Around the Web
First a thought-provoking article in the New Yorker comparing football and dog fighting by Malcolm Gladwell. Here’s an excerpt, go here to read the rest:
In a fighting dog, the quality that is prized above all others is the willingness to persevere, even in the face of injury and pain. A dog that will not do that is labelled a “cur,” and abandoned. A dog that keeps charging at its opponent is said to possess “gameness,” and game dogs are revered.
In one way or another, plenty of organizations select for gameness. The Marine Corps does so, and so does medicine, when it puts young doctors through the exhausting rigors of residency. But those who select for gameness have a responsibility not to abuse that trust: if you have men in your charge who would jump off a cliff for you, you cannot march them to the edge of the cliff—and dogfighting fails this test. Gameness, Carl Semencic argues, in “The World of Fighting Dogs” (1984), is no more than a dog’s “desire to please an owner at any expense to itself.” The owners, Semencic goes on,
understand this desire to please on the part of the dog and capitalize on it. At any organized pit fight in which two dogs are really going at each other wholeheartedly, one can observe the owner of each dog changing his position at pit-side in order to be in sight of his dog at all times. The owner knows that seeing his master rooting him on will make a dog work all the harder to please its master.
This is why Michael Vick’s dogs weren’t euthanized. The betrayal of loyalty requires an act of social reparation.
Professional football players, too, are selected for gameness. When Kyle Turley was knocked unconscious, in that game against the Packers, he returned to practice four days later because, he said, “I didn’t want to miss a game.” Once, in the years when he was still playing, he woke up and fell into a wall as he got out of bed. “I start puking all over,” he recalled. “So I said to my wife, ‘Take me to practice.’ I didn’t want to miss practice.” The same season that he was knocked unconscious, he began to have pain in his hips. He received three cortisone shots, and kept playing. At the end of the season, he discovered that he had a herniated disk. He underwent surgery, and four months later was back at training camp. “They put me in full-contact practice from day one,” he said. “After the first day, I knew I wasn’t right. They told me, ‘You’ve had the surgery. You’re fine. You should just fight through it.’ It’s like you’re programmed. You’ve got to go without question—I’m a warrior. I can block that out of my mind.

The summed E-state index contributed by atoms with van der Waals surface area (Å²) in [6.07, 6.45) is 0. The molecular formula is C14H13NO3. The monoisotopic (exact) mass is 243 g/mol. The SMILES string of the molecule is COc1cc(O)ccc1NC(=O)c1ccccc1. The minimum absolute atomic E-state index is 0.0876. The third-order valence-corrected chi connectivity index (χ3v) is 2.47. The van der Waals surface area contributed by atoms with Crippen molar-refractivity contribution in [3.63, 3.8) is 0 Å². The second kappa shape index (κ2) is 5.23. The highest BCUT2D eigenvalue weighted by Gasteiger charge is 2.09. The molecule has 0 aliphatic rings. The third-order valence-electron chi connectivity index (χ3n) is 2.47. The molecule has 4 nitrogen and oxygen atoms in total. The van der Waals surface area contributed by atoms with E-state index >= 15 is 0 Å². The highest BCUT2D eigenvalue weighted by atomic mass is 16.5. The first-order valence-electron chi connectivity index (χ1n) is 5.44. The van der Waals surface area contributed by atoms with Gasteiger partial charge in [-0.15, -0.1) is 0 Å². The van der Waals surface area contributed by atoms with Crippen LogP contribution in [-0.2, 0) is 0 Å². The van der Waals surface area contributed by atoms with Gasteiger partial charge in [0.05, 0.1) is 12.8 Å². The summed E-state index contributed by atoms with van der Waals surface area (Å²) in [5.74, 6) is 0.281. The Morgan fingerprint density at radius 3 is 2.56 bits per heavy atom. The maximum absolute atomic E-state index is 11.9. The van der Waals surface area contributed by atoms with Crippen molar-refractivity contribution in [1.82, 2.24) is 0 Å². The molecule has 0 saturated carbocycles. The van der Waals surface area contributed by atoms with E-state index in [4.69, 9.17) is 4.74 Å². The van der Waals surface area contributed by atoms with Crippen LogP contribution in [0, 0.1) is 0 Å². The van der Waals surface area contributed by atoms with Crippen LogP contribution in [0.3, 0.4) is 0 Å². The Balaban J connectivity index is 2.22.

KFOX New Mexico reports that marijuana was found in several bags of dog food. And no, this isn’t another product recall:
A drug-sniffing dog alerted U.S. Customs and Border Protection officers to the trunk of 2009 Peugeot. CBP officers opened the trunk and found large bags of dog food, but when they opened them up, marijuana was found inside.
CBP officers removed 30 marijuana-filled bundles from the dog food. The drugs weighed 31 pounds. A drug-sniffing dog alerted U.S. Customs and Border Protection officers to the trunk of 2009 Peugeot. CBP officers opened the trunk and found large bags of dog food, but when they opened them up, marijuana was found inside.
A disturbing case of animal neglect reported on LocalNews 8 an eleven-pound stray dog in St. Anthony, Idaho had nine and a half pounds of matted hair removed from its body by a local vet.
However, police in St. Anthony say the owners of the matted dog Tuesday will NOT be charged with animal cruelty.
St. Anthony Police Chief Jim Smith says the owners are not mentally capable of understanding any charges facing them.
“You pass by the house where we found the dog and it’s surprising that people even live there it’s so run-down,” said Smith.
The dog, now appropriately renamed “Matt” is reported doing well after the mat-ectomy. St. Anthony police are looking for ways to help his owners because according to the chief of police, “the dog’s situation mirrored that of the owners.”